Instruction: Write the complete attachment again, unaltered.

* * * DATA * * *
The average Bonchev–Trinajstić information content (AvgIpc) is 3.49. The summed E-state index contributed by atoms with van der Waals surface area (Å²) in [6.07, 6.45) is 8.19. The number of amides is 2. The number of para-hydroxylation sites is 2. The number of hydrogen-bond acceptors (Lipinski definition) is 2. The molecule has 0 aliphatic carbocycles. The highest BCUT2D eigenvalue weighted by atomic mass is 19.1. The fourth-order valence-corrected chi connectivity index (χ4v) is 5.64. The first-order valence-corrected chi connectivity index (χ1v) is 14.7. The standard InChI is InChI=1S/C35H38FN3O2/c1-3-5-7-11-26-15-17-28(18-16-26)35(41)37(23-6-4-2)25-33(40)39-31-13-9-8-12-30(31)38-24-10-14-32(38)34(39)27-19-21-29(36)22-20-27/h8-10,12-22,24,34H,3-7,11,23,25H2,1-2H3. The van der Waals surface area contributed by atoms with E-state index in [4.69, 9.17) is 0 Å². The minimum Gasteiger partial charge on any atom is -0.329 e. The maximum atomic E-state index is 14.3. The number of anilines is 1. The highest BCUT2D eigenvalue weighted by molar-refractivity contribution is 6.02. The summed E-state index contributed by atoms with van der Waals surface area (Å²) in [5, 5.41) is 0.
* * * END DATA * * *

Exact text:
The average Bonchev–Trinajstić information content (AvgIpc) is 3.49. The summed E-state index contributed by atoms with van der Waals surface area (Å²) in [6.07, 6.45) is 8.19. The number of amides is 2. The number of para-hydroxylation sites is 2. The number of hydrogen-bond acceptors (Lipinski definition) is 2. The molecule has 0 aliphatic carbocycles. The highest BCUT2D eigenvalue weighted by atomic mass is 19.1. The fourth-order valence-corrected chi connectivity index (χ4v) is 5.64. The first-order valence-corrected chi connectivity index (χ1v) is 14.7. The standard InChI is InChI=1S/C35H38FN3O2/c1-3-5-7-11-26-15-17-28(18-16-26)35(41)37(23-6-4-2)25-33(40)39-31-13-9-8-12-30(31)38-24-10-14-32(38)34(39)27-19-21-29(36)22-20-27/h8-10,12-22,24,34H,3-7,11,23,25H2,1-2H3. The van der Waals surface area contributed by atoms with E-state index in [4.69, 9.17) is 0 Å². The minimum Gasteiger partial charge on any atom is -0.329 e. The maximum atomic E-state index is 14.3. The number of anilines is 1. The highest BCUT2D eigenvalue weighted by molar-refractivity contribution is 6.02. The summed E-state index contributed by atoms with van der Waals surface area (Å²) in [5, 5.41) is 0.